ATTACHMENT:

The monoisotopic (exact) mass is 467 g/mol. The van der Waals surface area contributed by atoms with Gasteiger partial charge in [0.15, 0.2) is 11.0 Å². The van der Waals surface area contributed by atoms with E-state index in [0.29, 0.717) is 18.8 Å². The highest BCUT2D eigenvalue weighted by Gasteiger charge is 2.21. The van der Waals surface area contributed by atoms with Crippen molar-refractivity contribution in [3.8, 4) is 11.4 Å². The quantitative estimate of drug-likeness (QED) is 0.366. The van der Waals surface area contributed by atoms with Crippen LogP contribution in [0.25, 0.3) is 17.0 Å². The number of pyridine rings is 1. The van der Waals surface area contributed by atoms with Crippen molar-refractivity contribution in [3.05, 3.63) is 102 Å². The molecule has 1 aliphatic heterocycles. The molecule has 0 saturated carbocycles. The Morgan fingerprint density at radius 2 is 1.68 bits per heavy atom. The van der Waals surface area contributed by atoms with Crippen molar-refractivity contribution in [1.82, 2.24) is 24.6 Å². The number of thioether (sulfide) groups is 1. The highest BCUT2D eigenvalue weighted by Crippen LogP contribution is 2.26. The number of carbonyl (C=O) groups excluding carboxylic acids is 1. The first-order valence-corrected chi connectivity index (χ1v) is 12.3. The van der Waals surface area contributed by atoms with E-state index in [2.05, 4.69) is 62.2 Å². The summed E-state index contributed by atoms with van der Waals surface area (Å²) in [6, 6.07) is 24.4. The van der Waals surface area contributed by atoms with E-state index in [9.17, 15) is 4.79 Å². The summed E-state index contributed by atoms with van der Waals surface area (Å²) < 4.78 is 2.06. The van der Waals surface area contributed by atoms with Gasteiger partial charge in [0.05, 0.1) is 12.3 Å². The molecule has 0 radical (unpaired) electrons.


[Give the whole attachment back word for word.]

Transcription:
The monoisotopic (exact) mass is 467 g/mol. The van der Waals surface area contributed by atoms with Gasteiger partial charge in [0.15, 0.2) is 11.0 Å². The van der Waals surface area contributed by atoms with E-state index in [0.29, 0.717) is 18.8 Å². The highest BCUT2D eigenvalue weighted by Gasteiger charge is 2.21. The van der Waals surface area contributed by atoms with Crippen molar-refractivity contribution in [3.8, 4) is 11.4 Å². The quantitative estimate of drug-likeness (QED) is 0.366. The van der Waals surface area contributed by atoms with Crippen LogP contribution in [0.25, 0.3) is 17.0 Å². The number of pyridine rings is 1. The van der Waals surface area contributed by atoms with Crippen molar-refractivity contribution in [3.05, 3.63) is 102 Å². The molecule has 1 aliphatic heterocycles. The molecule has 0 saturated carbocycles. The Morgan fingerprint density at radius 2 is 1.68 bits per heavy atom. The van der Waals surface area contributed by atoms with Crippen molar-refractivity contribution in [1.82, 2.24) is 24.6 Å². The number of thioether (sulfide) groups is 1. The highest BCUT2D eigenvalue weighted by Crippen LogP contribution is 2.26. The number of carbonyl (C=O) groups excluding carboxylic acids is 1. The first-order valence-corrected chi connectivity index (χ1v) is 12.3. The van der Waals surface area contributed by atoms with E-state index in [2.05, 4.69) is 62.2 Å². The summed E-state index contributed by atoms with van der Waals surface area (Å²) in [6, 6.07) is 24.4. The van der Waals surface area contributed by atoms with E-state index in [9.17, 15) is 4.79 Å². The summed E-state index contributed by atoms with van der Waals surface area (Å²) < 4.78 is 2.06. The van der Waals surface area contributed by atoms with Gasteiger partial charge in [0.05, 0.1) is 12.3 Å². The molecule has 0 radical (unpaired) electrons.